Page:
There are plenty of people who enjoy souping up their cars with aftermarket parts to bolster performance. But have you ever thought about doing the same thing with your inline skates? Did you even know it was possible to do that? For those of you who didn’t know it was possible, we’re talking about upgrading your skate frames, wheels, and bearings.
The aftermarket for inline skate parts consists mainly of wheels and bearing sets. You can choose to replace bigger components, such as adding a lighter frame or a frame made from a different material, but with proper maintenance, wheels and bearings are the only parts of your skates that will have a direct correlation to increased speed and skating efficiency when replaced.
As we’ve discussed in other blogs, different bearing assemblies vary based on the levels of polishing and tolerances inside the bearing. If your skates originally came with a lower quality. loose bearing, it would make sense for you to upgrade to a higher quality bearing with lower tolerances. Upgrading to a better quality bearing will be tighter initially and take some time to loosen up, but if it is properly maintained it will perform at a greater efficiency and speed for a longer period of time. Your skates will glide smoother, roll longer, and it will also reduce fatigue. If you’ve had the choice of upgrading your skates from a Ford Fiesta to a Ford Mustang, wouldn’t you want to?
Video Tutorial: How to Upgrade Your Inline Skates
When you buy new skates, the wheels that come included may be right at the time, but the type of skating you plan on doing may change, and your wheels will need to change as well. Wheels come in all different shapes, sizes, and durometers (hardness). If you notice that you wear down your wheels very quickly, it’s probably a wise idea to look into buying a new set of wheels that have a higher durometer (harder material). This will allow them to last longer and also increase your skating speed and efficiency. If your skate frame allows, you can also look into getting a larger or lighter wheel. A wheel that is a few millimeters larger can make a huge difference in your accelleration and speed during longer skating ventures.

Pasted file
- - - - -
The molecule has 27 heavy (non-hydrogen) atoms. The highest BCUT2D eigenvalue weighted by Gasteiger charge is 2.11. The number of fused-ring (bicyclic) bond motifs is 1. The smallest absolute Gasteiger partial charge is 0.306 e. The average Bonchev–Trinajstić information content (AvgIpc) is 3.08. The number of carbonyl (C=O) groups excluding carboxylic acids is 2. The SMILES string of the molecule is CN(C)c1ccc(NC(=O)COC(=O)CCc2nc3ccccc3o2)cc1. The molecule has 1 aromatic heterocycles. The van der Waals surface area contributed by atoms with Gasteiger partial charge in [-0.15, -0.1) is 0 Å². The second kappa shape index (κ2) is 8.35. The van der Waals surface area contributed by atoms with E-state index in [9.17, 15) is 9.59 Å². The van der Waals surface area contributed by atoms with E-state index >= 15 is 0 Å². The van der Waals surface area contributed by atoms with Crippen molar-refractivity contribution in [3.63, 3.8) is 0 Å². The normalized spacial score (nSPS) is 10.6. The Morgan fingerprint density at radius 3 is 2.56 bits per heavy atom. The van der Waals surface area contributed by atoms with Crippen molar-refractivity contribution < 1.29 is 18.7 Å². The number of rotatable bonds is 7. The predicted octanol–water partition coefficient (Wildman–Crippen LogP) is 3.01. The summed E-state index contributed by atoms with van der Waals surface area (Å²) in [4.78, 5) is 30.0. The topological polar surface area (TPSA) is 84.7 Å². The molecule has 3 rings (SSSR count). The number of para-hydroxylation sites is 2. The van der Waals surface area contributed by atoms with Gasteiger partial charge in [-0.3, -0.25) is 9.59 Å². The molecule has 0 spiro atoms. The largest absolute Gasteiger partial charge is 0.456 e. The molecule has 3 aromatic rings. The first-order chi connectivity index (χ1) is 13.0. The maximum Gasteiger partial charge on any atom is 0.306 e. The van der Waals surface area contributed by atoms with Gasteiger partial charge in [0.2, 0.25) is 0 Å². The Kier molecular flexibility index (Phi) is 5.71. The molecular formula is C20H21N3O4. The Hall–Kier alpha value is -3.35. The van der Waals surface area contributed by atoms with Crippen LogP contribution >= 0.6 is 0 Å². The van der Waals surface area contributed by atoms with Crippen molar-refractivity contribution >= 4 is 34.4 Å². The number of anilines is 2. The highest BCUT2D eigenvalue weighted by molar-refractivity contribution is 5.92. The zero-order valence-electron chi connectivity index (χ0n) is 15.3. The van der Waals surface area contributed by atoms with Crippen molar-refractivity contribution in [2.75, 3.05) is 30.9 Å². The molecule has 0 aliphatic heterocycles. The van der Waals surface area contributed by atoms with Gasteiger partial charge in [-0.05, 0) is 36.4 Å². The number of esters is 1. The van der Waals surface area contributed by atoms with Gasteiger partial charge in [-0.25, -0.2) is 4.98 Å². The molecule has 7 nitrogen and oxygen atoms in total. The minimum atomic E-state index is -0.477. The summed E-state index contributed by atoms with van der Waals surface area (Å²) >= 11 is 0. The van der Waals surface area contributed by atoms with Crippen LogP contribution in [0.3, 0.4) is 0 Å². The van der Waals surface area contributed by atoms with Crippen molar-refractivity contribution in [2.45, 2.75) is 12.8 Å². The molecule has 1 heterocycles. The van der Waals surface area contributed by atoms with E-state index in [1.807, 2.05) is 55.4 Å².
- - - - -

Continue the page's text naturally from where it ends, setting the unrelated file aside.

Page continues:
Aside from wheels and bearings you can also look into buying replacement boot liners, new laces, and even lubricants for your bearings. Boot liners have a tendency to wear down over time, so if you can replace them, it will improve the comfort level inside the boot. Often times you can order new boot liners to replace your old ones, which is cheaper than getting a whole new skate setup. Check with the manufacturer of your skates to see if this is a viable option for you. Laces can also be replaced and they are the cheapest component you can replace. They may not have as much of an effect on the performance of your skates as bearings or wheels, but having your foot firmly secured in the boot will help you with your skating stride.
There are hundreds of different aftermarket parts you can buy to make your skates faster. One of the nice things about inline skating is that regardless of your ability level, better equipment will almost always improve your skating experience by making your ride smoother, faster, and more efficient.